See how this doesn't make sense? I know - people may say, "But he's not a national book award winner!! He's charming, quirky, here-today-gone-tomorrow gimmicky author. You can't compare him to someone like Annette Gordon-Reed."

To which I say: you're right. I can't. But it feels like I can (on my bad days) and it doesn't feel good.

Tuesday, December 02, 2008

We are doomed. Well, our kids are anyway.

Think we've learned fiscal discipline? Think we've had our collectively irresponsible bottoms slapped and that we're through with the "buy now, pay never" mentality? That we've pledged to do much better in the years ahead?

You're wrong. And I didn't come to this conclusion after reading the latest pronouncements form economists, futurists, lawmakers and financial gurus. I figured it out by watching a commercial on television. A commercial for the latest edition of Monopoly. The "no cash needed" version of the game.

Remember Monopoly? I have vivid memories of playing the game during my childhood, where we would start a game of Monopoly on a small table in our dining room on a Monday morning and by the next Wednesday, we still weren't quite finished with it. We just kept winnowing each other out, and watch whoever bought Park Place and Boardwalk, plus the green and orange properties, wipe up the rest of us who bought the purple, violet and two railroads instead.

It's also interesting to recall the money we would count out and watch over so carefully as we could until we passed Go and collected another paycheck.

Well, all of that angst and strategizing may be something of a 20th century anachronism. The newest version of the game is a 'No Cash' needed edition. Here is some of the language from the copy on the website: "Wheel and deal your way to a fortune even faster using debit cards instead of cash! All it takes is a card swipe for money to change hands. Now you can collect rent, buy properties and pay fines - with the touch of a button." I can barely stand to think about it.

Maybe they have some new tokens that represent banks who go around the board reclaiming properties that have fallen into foreclosure. Maybe there are loan documents that replace the money the banks used to hand out. Maybe instead of Chance cards there are decks of overdue notices and credit cards.

Here's the thing. I realize plenty of people who played the old-fashioned Monopoly are the very same people who are losing homes, cars and any hope of reasonable credit because of poor financial choices they've made. Or because the people who pushed various financial instruments on them (who also played the old game)made some unscrupulous decisions that benefited themselves and their companies.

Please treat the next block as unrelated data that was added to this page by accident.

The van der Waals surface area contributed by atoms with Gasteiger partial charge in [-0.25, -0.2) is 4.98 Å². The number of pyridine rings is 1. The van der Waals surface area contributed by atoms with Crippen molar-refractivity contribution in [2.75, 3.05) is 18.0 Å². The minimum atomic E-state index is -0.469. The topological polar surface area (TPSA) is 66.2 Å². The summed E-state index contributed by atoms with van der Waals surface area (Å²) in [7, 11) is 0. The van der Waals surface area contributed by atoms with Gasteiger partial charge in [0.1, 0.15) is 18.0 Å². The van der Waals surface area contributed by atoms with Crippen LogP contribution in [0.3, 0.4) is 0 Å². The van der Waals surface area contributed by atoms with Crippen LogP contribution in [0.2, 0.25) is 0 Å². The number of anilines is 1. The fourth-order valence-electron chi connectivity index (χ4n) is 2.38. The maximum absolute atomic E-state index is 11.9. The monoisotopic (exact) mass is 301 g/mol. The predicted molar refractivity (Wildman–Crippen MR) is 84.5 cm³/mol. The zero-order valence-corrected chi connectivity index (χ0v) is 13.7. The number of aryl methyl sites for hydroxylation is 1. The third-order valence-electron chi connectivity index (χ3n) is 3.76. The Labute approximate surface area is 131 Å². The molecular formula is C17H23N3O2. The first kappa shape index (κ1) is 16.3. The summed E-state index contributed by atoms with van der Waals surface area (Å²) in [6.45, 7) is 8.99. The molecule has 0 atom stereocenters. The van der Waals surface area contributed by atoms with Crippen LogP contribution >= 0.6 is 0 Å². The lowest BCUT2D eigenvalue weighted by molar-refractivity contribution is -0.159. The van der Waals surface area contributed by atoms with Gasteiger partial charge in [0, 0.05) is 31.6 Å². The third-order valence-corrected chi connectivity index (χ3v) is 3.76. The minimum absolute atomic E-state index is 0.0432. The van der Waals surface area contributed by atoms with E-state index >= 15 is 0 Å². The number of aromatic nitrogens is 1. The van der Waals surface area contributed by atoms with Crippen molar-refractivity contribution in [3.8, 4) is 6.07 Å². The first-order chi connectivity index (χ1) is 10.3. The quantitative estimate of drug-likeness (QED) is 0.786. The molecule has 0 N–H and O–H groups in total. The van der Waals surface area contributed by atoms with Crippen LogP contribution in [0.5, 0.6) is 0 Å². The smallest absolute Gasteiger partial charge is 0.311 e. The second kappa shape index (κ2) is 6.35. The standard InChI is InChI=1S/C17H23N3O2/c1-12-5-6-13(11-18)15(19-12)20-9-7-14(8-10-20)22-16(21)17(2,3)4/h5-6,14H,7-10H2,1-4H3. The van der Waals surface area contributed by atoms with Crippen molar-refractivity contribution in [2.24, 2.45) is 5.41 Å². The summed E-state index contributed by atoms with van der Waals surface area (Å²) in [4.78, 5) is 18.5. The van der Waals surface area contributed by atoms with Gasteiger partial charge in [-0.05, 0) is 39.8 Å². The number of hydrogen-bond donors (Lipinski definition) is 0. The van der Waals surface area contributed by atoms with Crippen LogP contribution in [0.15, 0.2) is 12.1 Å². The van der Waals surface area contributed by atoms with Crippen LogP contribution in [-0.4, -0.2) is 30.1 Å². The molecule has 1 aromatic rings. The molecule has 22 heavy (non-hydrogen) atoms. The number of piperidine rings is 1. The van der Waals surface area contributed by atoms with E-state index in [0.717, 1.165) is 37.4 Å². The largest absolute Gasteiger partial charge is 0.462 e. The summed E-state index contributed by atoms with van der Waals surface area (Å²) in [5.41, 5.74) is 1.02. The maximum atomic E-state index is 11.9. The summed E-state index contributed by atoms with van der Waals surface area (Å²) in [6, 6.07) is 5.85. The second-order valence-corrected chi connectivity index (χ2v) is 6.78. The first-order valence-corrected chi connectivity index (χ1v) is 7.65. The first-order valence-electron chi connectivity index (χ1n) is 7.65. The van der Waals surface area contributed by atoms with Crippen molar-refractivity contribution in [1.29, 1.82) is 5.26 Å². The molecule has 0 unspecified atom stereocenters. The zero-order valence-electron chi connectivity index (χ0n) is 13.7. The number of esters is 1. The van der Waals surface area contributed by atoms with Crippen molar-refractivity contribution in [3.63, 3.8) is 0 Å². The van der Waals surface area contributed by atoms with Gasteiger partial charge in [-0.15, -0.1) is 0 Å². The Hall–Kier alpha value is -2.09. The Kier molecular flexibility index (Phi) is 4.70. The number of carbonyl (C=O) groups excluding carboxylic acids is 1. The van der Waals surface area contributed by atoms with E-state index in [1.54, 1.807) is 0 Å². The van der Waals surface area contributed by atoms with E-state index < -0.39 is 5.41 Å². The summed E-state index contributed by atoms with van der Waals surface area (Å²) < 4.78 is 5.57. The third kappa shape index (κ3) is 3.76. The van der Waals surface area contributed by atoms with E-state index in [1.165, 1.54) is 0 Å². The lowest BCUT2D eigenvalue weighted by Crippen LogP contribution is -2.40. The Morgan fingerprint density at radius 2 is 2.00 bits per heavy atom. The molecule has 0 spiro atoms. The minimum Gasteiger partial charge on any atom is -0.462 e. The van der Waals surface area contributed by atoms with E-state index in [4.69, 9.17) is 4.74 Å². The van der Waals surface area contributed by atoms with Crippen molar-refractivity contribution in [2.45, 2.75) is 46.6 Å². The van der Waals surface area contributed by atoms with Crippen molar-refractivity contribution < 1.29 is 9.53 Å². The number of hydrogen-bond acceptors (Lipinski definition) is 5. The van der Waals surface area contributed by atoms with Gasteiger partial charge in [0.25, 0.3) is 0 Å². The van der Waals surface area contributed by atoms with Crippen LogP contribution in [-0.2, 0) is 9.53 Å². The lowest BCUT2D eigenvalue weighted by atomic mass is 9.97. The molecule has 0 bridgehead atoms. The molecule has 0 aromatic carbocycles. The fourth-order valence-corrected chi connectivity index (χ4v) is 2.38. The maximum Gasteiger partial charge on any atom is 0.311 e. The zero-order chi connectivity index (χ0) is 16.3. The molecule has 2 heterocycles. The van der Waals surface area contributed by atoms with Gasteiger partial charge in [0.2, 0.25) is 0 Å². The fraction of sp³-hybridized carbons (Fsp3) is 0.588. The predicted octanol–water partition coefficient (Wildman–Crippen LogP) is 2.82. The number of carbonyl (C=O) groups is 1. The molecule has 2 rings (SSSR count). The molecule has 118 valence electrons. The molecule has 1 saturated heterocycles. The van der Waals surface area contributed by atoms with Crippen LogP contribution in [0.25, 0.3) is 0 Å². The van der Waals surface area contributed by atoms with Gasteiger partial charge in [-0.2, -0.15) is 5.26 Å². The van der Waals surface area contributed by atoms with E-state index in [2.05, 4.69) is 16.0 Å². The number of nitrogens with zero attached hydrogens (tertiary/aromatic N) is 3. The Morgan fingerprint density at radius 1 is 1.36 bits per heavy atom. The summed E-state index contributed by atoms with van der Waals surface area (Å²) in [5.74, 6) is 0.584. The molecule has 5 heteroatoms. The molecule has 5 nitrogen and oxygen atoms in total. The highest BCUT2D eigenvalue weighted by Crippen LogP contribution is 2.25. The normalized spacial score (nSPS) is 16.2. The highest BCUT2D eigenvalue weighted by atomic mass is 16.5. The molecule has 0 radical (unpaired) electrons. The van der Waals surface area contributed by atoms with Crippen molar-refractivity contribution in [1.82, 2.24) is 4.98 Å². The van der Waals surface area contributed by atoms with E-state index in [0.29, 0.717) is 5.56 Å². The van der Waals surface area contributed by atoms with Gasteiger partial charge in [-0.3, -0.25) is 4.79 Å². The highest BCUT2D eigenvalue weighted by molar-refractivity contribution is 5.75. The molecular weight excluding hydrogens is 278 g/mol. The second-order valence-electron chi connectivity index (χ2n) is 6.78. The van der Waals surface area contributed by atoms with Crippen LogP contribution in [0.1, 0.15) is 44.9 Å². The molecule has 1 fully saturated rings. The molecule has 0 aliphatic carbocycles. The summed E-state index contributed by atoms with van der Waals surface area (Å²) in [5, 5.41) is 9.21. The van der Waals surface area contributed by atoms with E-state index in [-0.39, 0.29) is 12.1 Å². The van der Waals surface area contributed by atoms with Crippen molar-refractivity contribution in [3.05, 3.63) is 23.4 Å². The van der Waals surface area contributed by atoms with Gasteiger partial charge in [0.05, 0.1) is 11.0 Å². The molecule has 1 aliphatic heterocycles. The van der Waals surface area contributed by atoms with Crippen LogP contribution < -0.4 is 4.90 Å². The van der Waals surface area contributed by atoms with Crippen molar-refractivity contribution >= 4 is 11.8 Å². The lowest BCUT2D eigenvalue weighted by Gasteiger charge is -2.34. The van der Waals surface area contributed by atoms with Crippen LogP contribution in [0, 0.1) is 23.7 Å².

But do we have any hope of anyone who is prime Monopoly-playing age recognizing the dangers of buying without money in the bank, or spending beyond your means if its modeled for them in a venerable board game?

Sure, it's not Finance 101 but Monopoly was the closest any of us ever came to a course in money management. Whether or not it mattered in terms of our behavior in the long run is debatable. And it should take about twenty years or so to see if the latest version means anything in the real world or not.

Monday, December 01, 2008

And another thing...

This week's column in The Morning Call discussed an annoying little development in the world of women's lingerie - the fact that someone, somewhere has now figured out how to insert a GPS device into a bra or panties. The result of this breakthrough is that a women's location could be tracked and documented by a man who is inordinately interested in knowing it.

I won't belabor my incredulity about this technology that seems to have found a soft, satin home, but something else is troubling me. Without mincing words, I'll simply ask the following: Is this all we can say for ourselves? Is this really what some will recognize as achievement in the early 21st century? Aren't we better than this?

I read about the Christmas shopping tragedy in Valley Stream, NY and somehow these two things (GPS bras and killer crowds) co-exist in my mind. How could we expect more moderate, semi-civilized behavior from a unruly bargain-hunting mob when we live in a world that celebrates the wonders of GPS technology by placing it in women's underwear?

I know. It's a stretch. And for many people, there is no connection. I respect that.

It's just that events like this remind me of the sentiments expressed by the late Michael Crighton in his novel, Jurassic Park. He was talking about recreating an extinct species but the formula feels true to me in this circumstance as well. It feels like we tend to do things because we can - (we insert a GPS chip inside a bra; we stampede a department store at dawn and literally kill a man in the process ) - not because we should.

This is starting to feel like it will deteriorate into a "In my day..." rant and maybe it will. But if so, I'd have to pose the following: what's so wrong with people being trustworthy when it comes to their life partners and not feeling the need to track someone's every move to insure her faithfulness? What's wrong with holding the door for the shopper behind you and sharing some Christmas spirit, not elbowing them out of the your way as you race toward the electronics aisle?

Okay, we don't live in Bedford Falls and not one of us can go to the Building and Loan for some cash. The Santa working at Penney's is not likely to send a shopper to Macy's to buy just the right gift. Who could believe in that kind of world? No, instead we have to believe in this one. Some of us have literally killed someone who had the unfortunate timing of working at a store one morning and opening the door. Some men want to make sure their wife or girlfriend keeps her panties on all day.

Gives me a warm fuzzy feeling all over.